Blepharospasm and hemifacial spasm are disorders in which there is involuntary closure, spasm and difficulty opening of the eyelids. Twitching and tics of the eyelid are very common, particularly with tiredness or stress, but are not considered by doctors as blepharospasm or hemifacial spasm.
Blepharospasm (also known as Benign Essential Blepharospasm)
Blepharospasm is the involuntary closure of the eyelid. This usually takes the form of spasms as the person tries to open the eyelid, fighting against the involuntary closure (uncontrollable forcible blinking). Benign essential blepharospasm is the closure of both eyes and is almost always has no apparent cause, and is almost never associated with lesions in the brain. Men and women of any age can be affected, but middle-aged and older women appear to be more susceptible.
Blepharospasm can be a debilitating condition. In severe cases the person is rendered legally blind, because the muscular spasms cause the eyelids to be closed most of the time. Blepharospasm may cause people to give up hobbies, driving and socialising. In some countries, such as the United Kingdom you are not allowed to drive until you have informed the vehicle licensing authority about your blepharospasm and obtained permission to drive
Causes of blepharospasm
The cause of blepharospasm is unknown, but an abnormality in the brain’s nerve control of the eyelid muscles is thought to be involved. One theory suggests that chemical messages fail to pass from one nerve cell to another in the brain’s movement control centres (the basal ganglia, located in the base of the brain).
Blepharospasm can be triggered by eye irritation or dry eye and it is very important that these are examined by your doctor and treated if necessary. Occasionally, more than one family member is affected by blepharospasm, which suggests there may be genetic factor involved. Very occasionally blepharospasm is associated with other conditions such as Tourette’s syndrome.
Certain drugs such as antipsychotic medications and drugs to treat Parkinson’s disease can cause similar symptoms to blepharospasm.
Hemifacial spasm presents as twitching of one or a few of the muscles of facial expression on one side of the face. It is believed to be caused by irritation of the nerve that supplies these muscles somewhere along its path from the brainstem to the muscles themselves.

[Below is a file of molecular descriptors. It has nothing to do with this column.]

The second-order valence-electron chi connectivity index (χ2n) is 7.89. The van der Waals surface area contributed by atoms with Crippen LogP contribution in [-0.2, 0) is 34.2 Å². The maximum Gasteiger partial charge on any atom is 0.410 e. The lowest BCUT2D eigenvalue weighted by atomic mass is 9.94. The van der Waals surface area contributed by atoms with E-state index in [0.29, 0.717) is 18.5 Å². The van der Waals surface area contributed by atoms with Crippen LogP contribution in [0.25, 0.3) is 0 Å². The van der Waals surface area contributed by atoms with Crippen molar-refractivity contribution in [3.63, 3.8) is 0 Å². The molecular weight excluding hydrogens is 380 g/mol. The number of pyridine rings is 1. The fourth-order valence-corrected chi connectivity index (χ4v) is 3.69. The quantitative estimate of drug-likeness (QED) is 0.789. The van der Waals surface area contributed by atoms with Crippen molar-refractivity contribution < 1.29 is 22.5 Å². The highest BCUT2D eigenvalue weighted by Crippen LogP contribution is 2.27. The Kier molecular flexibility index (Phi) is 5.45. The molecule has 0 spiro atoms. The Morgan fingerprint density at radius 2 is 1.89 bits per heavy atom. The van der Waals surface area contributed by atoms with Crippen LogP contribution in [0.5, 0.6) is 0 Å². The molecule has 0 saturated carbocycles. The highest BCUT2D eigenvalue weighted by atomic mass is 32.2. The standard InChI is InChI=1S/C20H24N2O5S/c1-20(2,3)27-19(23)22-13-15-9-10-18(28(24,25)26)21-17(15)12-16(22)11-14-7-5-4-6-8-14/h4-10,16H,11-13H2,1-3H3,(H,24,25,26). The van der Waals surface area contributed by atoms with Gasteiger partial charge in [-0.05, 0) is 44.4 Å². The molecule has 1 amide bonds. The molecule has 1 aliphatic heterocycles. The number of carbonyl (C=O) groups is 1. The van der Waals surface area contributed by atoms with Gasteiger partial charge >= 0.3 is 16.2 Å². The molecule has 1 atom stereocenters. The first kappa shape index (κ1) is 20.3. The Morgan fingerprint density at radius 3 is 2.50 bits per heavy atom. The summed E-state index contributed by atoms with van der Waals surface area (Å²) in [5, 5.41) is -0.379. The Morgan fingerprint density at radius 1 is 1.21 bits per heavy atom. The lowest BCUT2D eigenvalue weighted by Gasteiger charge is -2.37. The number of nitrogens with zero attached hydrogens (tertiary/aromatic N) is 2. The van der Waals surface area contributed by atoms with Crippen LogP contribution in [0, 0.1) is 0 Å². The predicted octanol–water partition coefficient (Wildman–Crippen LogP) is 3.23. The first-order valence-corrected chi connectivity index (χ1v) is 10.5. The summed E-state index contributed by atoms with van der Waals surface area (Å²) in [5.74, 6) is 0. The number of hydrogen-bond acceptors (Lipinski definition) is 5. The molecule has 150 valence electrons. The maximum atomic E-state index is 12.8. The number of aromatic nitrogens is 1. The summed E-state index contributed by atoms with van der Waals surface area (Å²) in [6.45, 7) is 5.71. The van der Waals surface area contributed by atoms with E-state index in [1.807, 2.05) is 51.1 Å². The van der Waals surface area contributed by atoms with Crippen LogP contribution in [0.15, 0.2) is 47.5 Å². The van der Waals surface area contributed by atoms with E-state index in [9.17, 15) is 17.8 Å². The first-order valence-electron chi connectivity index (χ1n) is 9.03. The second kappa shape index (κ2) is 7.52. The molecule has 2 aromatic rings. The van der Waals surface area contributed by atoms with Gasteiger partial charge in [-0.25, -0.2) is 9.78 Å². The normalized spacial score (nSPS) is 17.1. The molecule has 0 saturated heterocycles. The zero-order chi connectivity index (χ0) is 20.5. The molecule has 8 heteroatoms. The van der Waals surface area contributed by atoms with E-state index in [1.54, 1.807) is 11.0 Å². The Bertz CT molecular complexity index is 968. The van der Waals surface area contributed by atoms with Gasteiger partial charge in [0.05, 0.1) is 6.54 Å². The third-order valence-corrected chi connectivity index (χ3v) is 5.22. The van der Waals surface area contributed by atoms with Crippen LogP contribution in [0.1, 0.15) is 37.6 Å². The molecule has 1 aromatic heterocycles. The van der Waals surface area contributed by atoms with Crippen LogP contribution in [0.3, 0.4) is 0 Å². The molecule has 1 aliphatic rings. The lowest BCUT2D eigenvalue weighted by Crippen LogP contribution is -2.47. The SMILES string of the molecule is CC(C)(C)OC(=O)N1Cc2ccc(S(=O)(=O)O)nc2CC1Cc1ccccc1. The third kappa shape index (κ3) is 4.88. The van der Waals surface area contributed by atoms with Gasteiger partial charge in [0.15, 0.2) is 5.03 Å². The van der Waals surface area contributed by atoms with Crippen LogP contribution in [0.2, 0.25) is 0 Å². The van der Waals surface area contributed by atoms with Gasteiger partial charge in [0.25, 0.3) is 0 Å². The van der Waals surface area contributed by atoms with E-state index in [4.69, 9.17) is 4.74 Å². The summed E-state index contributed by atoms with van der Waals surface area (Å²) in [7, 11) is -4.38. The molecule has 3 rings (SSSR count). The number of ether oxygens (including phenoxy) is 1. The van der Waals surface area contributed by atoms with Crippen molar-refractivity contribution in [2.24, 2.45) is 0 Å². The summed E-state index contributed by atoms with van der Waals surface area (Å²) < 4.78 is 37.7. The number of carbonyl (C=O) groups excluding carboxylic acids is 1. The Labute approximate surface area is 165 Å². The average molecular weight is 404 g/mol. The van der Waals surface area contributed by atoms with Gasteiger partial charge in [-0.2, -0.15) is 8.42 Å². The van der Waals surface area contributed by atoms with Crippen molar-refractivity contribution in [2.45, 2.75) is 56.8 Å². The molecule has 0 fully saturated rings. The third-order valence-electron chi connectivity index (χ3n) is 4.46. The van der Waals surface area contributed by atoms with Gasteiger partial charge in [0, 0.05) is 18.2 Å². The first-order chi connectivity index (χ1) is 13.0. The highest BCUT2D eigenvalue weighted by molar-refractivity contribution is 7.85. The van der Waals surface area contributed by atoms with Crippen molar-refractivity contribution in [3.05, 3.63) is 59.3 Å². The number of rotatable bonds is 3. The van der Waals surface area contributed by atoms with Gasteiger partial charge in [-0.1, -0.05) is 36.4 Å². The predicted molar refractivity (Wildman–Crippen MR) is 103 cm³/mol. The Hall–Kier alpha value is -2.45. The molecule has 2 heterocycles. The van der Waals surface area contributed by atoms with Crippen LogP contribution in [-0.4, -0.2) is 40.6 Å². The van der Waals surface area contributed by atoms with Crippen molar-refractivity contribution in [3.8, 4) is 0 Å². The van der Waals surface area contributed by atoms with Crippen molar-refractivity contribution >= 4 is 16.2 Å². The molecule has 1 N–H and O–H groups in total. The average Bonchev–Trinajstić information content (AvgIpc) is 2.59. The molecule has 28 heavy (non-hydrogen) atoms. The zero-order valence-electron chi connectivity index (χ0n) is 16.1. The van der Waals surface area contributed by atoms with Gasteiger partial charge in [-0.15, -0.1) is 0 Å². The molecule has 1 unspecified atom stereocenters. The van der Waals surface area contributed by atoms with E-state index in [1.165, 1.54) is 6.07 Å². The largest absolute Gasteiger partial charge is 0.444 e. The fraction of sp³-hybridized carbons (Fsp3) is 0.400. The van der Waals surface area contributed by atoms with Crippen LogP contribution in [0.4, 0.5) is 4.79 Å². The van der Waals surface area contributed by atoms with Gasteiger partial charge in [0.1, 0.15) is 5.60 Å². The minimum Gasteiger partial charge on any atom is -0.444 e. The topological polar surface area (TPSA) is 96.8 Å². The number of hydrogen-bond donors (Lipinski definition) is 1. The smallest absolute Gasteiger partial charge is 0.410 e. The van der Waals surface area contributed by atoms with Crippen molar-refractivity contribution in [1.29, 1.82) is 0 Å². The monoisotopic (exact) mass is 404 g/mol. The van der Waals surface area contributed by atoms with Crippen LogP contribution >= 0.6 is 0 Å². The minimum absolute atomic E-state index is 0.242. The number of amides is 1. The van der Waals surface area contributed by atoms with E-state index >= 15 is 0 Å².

In many cases a specific cause is not identified but occasionally can be due to serious medical conditions. Therefore MRI or CT scanning of the head is usually done to investigate hemifacial spasm before treatment is started.
Although it only affects one side, it can still be debilitating and prevent work, impede socialising and the normal activities of daily living
Symptoms of Blepharospasm and Hemifacial Spasm
Individuals with blepharospasm or hemifacial spasm are likely to blink uncontrollably, squint, twitch or squeeze their eye(s). Usually the spasms become increasingly more severe and frequent over time with spasms sometimes starting to develop in the night time and sometimes forcing the eyelids shut for hours at a time. It is sometimes provoked by specific triggers such as bright lights or tiredness, but often occurs without any often stimulus.
Oromandibular dystonia (Meige’s syndrome)
Oromandibular dystonia (Meige’s syndrome) is a very severe condition of unknown cause in which there is blepharospasm as well involuntary and repetitive movements of the mouth and tongue. The individual’s mouth may open and close, their lips may purse and their tongue may poke in and out.
Treatment of Blepharospasm and Hemifacial Spasm
There is no cure for these conditions, but there are effective treatments. The include:
- Stress management: symptoms tend to worsen at times of stress. Therefore techniques and strategies for minimising stress can be very useful.
- Reducing eye irritation: ensuring the eyes do not become dry, itchy, gritty, painful or have ingrowing eyelashes is very important.